Qu Y, Li WC, Hellem MR, Rostad K, Popa M, McCormack E, et al. MiR-182 and miR-203 induce mesenchymal to epithelial transition and self-sufficiency of growth signals via repressing SNAI2 in prostate cells. Int J Cancer. 2013;133:544–55.CrossRefPubMedGoogle Scholar
  12. 12.
    Tang G, Wu J, Xiao G, Huo L. miR-203 sensitizes glioma cells to temozolomide and inhibits glioma cell invasion by targeting E2F3. Mol Med Rep. 2015;11:2838–44.PubMedGoogle Scholar
  13. 13.
    Chang X, Sun Y, Han S, Zhu W, Zhang H, Lian S. MiR-203 inhibits melanoma invasive and proliferative abilities by targeting the polycomb group gene BMI1. Biochem Biophys Res Commun. 2015;456:361–6.CrossRefPubMedGoogle Scholar
  14. 14.
    Zhou X, Xu G, Yin C, Jin W, Zhang G. Down-regulation of miR-203 induced by Helicobacter pylori infection promotes the proliferation and invasion of gastric cancer by targeting CASK. Oncotarget. 2014;5:11631–40.CrossRefPubMedPubMedCentralGoogle Scholar
  15. 15.
    Zhou M, Chen J, Zhou L, Chen W, Ding G, Cao L. Pancreatic cancer derived exosomes regulate the expression of TLR4 in dendritic cells via miR-203. Cell Immunol. 2014;292:65–9.CrossRefPubMedGoogle Scholar
  16. 16.
    Wang N, Liang H, Zhou Y, Wang C, Zhang S, Pan Y, et al. miR-203 suppresses the proliferation and migration and promotes the apoptosis of lung cancer cells by targeting SRC. PLoS One. 2014;9, e105570.CrossRefPubMedPubMedCentralGoogle Scholar
  17. 17.
    Chen Z, Li D, Cheng Q, Ma Z, Jiang B, Peng R, et al. MicroRNA-203 inhibits the proliferation and invasion of U251 glioblastoma cells by directly targeting PLD2. Mol Med Rep. 2014;9:503–8.PubMedGoogle Scholar
  18. 18.
    Ralfkiaer U, Hagedorn PH, Bangsgaard N, Løvendorf MB, Ahler CB, Svensson L, et al. Diagnostic microRNA profiling in cutaneous T-cell lymphoma (CTCL). Blood. 2011;118:5891–900.CrossRefPubMedPubMedCentralGoogle Scholar
  19. 19.
    Wang S, Zhao X, Wang J, Wen Y, Zhang L, Wang D, et al. Upregulation of microRNA-203 is associated with advanced tumor progression and poor prognosis in epithelial ovarian cancer. Med Oncol. 2013;30:681.CrossRefPubMedGoogle Scholar
  20. 20.
    Iorio MV, Visone R, Di Leva G, Donati V, Petrocca F, Casalini P, et al. MicroRNA signatures in human ovarian cancer. Cancer Res. 2007;67:8699–707.CrossRefPubMedGoogle Scholar
  21. 21.
    Li Z, Du L, Dong Z, Yang Y, Zhang X, Wang L, et al. MiR-203 suppresses ZNF217 upregulation in colorectal cancer and its oncogenicity. PLoS One. 2015;10, e0116170.CrossRefPubMedPubMedCentralGoogle Scholar
  22. 22.
    Yantiss RK, Goodarzi M, Zhou XK, Rennert H, Pirog EC, Banner BF, et al. Clinical, pathologic, and molecular features of early-onset colorectal carcinoma. Am J Surg Pathol. 2009;33:572–82.CrossRefPubMedGoogle Scholar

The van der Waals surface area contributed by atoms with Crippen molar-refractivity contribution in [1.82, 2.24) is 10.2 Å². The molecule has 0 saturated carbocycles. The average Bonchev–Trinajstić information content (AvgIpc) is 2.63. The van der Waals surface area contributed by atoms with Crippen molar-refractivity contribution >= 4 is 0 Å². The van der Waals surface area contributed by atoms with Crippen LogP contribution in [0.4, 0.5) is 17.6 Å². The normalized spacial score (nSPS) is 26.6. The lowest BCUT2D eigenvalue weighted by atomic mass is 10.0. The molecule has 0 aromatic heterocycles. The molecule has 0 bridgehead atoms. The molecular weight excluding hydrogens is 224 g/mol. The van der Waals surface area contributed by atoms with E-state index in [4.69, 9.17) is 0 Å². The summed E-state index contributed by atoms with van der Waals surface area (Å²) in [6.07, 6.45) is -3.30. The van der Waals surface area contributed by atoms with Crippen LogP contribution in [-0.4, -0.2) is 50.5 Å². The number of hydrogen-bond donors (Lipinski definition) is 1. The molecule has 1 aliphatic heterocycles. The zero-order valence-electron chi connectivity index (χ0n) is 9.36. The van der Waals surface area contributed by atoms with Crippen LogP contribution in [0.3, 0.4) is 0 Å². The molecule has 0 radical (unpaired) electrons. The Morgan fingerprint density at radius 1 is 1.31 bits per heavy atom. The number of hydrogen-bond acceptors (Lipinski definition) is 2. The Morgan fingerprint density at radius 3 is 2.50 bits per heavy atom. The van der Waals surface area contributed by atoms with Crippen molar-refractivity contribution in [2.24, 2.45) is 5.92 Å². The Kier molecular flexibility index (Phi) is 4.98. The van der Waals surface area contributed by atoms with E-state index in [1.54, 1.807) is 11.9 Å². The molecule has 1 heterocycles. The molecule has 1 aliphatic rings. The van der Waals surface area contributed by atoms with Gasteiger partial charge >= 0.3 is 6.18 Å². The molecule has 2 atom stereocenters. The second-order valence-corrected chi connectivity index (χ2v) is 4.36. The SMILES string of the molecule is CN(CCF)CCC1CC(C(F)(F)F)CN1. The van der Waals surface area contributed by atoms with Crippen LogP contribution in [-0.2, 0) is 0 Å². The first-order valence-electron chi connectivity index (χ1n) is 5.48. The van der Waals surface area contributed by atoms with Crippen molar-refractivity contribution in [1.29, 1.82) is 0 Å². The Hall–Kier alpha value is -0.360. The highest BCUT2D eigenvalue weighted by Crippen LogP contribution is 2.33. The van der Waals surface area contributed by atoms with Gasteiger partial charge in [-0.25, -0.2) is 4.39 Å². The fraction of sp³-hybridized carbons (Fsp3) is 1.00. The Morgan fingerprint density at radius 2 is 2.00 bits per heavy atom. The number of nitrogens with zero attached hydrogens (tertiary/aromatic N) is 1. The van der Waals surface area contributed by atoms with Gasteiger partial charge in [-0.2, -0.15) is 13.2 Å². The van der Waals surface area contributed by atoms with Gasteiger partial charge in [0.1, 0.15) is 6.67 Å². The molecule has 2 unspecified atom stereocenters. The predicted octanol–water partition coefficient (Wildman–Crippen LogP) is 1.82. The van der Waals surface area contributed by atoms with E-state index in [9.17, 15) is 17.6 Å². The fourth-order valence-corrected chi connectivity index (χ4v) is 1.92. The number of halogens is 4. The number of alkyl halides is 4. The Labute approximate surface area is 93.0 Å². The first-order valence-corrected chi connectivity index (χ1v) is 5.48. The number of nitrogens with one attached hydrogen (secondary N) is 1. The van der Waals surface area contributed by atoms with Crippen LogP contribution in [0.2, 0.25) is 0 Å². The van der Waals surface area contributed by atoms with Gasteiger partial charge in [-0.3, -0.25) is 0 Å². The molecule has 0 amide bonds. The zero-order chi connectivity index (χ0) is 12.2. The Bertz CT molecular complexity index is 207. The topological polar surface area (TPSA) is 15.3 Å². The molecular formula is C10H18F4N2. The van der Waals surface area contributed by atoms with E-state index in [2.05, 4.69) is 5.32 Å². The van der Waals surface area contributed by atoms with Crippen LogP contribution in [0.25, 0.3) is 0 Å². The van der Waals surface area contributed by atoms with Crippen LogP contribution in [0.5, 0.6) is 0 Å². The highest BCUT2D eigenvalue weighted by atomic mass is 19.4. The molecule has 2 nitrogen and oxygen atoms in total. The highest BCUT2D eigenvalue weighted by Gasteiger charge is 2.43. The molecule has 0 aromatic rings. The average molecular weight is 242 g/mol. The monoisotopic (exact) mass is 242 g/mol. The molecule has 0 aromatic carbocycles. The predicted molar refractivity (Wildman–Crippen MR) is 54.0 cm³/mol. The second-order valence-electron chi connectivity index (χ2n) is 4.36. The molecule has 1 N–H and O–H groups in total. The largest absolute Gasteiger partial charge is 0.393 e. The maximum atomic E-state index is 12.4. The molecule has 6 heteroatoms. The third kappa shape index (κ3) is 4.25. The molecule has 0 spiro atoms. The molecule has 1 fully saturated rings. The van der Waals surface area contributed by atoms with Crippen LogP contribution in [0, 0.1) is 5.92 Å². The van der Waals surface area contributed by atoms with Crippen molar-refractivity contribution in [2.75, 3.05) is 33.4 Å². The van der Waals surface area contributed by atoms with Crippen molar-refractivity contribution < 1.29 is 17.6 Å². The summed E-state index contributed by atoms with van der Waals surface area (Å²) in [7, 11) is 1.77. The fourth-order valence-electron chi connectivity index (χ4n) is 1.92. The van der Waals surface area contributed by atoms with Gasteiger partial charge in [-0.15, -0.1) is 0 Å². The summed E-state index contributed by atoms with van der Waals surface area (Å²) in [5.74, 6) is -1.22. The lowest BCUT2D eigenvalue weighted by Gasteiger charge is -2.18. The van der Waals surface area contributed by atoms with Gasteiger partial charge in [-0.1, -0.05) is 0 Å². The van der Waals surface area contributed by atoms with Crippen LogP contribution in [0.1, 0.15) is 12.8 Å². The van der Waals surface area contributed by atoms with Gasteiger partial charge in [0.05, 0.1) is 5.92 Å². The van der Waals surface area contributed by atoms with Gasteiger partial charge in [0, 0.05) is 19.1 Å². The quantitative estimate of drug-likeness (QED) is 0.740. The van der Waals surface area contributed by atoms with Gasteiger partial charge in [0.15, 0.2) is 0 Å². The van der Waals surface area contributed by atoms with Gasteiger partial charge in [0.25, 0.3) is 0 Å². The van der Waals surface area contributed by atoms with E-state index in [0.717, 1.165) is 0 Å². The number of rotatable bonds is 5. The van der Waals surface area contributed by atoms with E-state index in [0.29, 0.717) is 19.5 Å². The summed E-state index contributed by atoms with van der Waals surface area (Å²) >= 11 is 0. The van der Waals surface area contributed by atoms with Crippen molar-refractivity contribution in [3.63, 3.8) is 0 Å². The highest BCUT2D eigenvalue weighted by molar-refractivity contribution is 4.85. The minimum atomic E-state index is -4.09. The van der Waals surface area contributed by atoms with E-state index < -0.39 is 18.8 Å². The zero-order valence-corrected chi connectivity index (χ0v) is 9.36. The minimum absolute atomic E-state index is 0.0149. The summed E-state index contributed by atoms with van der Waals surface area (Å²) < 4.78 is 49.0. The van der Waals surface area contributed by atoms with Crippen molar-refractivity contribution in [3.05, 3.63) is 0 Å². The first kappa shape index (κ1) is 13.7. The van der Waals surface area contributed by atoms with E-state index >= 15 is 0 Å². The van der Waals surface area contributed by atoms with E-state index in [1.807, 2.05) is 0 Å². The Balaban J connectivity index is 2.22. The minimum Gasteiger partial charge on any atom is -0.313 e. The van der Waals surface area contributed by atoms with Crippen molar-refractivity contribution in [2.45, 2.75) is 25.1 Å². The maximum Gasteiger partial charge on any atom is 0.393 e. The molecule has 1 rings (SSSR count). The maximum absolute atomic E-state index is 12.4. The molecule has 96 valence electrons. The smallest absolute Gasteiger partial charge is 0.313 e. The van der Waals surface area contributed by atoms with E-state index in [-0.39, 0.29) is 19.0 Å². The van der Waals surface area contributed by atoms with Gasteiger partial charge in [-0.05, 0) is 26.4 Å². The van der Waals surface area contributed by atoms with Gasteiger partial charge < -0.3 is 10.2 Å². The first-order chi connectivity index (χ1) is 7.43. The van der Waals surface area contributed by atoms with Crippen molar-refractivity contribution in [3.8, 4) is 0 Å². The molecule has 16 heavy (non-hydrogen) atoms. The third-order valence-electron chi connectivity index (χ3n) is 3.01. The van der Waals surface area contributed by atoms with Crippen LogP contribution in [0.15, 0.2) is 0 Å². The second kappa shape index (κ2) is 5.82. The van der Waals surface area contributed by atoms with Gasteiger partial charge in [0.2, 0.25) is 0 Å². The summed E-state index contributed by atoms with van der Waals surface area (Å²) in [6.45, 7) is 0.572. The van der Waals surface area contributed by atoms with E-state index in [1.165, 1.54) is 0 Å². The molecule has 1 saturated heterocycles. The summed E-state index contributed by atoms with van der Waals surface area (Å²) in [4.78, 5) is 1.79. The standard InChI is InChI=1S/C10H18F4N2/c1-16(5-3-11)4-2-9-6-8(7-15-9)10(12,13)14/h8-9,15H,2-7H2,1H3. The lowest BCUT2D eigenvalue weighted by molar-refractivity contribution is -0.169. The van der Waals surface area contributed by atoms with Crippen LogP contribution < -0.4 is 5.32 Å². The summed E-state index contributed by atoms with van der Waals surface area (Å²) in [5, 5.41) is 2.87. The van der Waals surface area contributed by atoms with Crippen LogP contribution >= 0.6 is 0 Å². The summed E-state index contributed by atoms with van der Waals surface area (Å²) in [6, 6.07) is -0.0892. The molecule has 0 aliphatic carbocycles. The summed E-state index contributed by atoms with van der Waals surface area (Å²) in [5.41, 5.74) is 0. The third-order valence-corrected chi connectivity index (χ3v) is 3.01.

23. 23.
    Taipaleenmäki H, Browne G, Akech J, Zustin J, van Wijnen AJ, Stein JL, et al. Targeting of Runx2 by miR-135 and miR-203 impairs progression of breast cancer and metastatic bone disease. Cancer Res. 2015;75:1433–44.CrossRefPubMedPubMedCentralGoogle Scholar
  24. 24.
    Wang C, Zheng X, Shen C, Shi Y. MicroRNA-203 suppresses cell proliferation and migration by targeting BIRC5 and LASP1 in human triple-negative breast cancer cells. J Exp Clin Cancer Res. 2012;31:58.CrossRefPubMedPubMedCentralGoogle Scholar
  25. 25.
    Zhang Z, Zhang B, Li W, Fu L, Fu L, Zhu Z, et al. Epigenetic silencing of miR-203 upregulates SNAI2 and contributes to the invasiveness of malignant breast cancer cells. Genes Cancer. 2011;2:782–91.CrossRefPubMedPubMedCentralGoogle Scholar
  26. 26.
    Saini S, Arora S, Majid S, Shahryari V, Chen Y, Deng G, et al. Curcumin modulates microRNA-203-mediated regulation of the Src-Akt axis in bladder cancer. Cancer Prev Res (Phila). 2011;4:1698–709.CrossRefPubMedCentralGoogle Scholar
  27. 27.
    Gottardo F, Liu CG, Ferracin M, Calin GA, Fassan M, Bassi P, et al. Micro-RNA profiling in kidney and bladder cancers. Urol Oncol. 2007;25:387–92.CrossRefPubMedGoogle Scholar
  28. 28.
    Joyce CE, Zhou X, Xia J, Ryan C, Thrash B, Menter A, et al. Deep sequencing of small RNAs from human skin reveals major alterations in the psoriasis miRNAome. Hum Mol Genet. 2011;20:4025–40.CrossRefPubMedPubMedCentralGoogle Scholar
  29. 29.
    Yan B, Guo JT, Zhu CD, Zhao LH, Zhao JL. miR-203b: a novel regulator of MyoD expression in tilapia skeletal muscle. J Exp Biol. 2013;216:447–51.CrossRefPubMedGoogle Scholar
  30. 30.
    Furuta M, Kozaki KI, Tanaka S, Arii S, Imoto I, Inazawa J. miR-124 and miR-203 are epigenetically silenced tumor-suppressive microRNAs in hepatocellular carcinoma. Carcinogenesis. 2010;31:766–76.CrossRefPubMedGoogle Scholar
  31. 31.
    Chim CS, Wan TS, Wong KY, Fung TK, Drexler HG, Wong KF. Methylation of miR-34a, miR-34b/c, miR-124-1 and miR-203 in Ph-negative myeloproliferative neoplasms. J Transl Med. 2011;9:197.CrossRefPubMedPubMedCentralGoogle Scholar
  32. 32.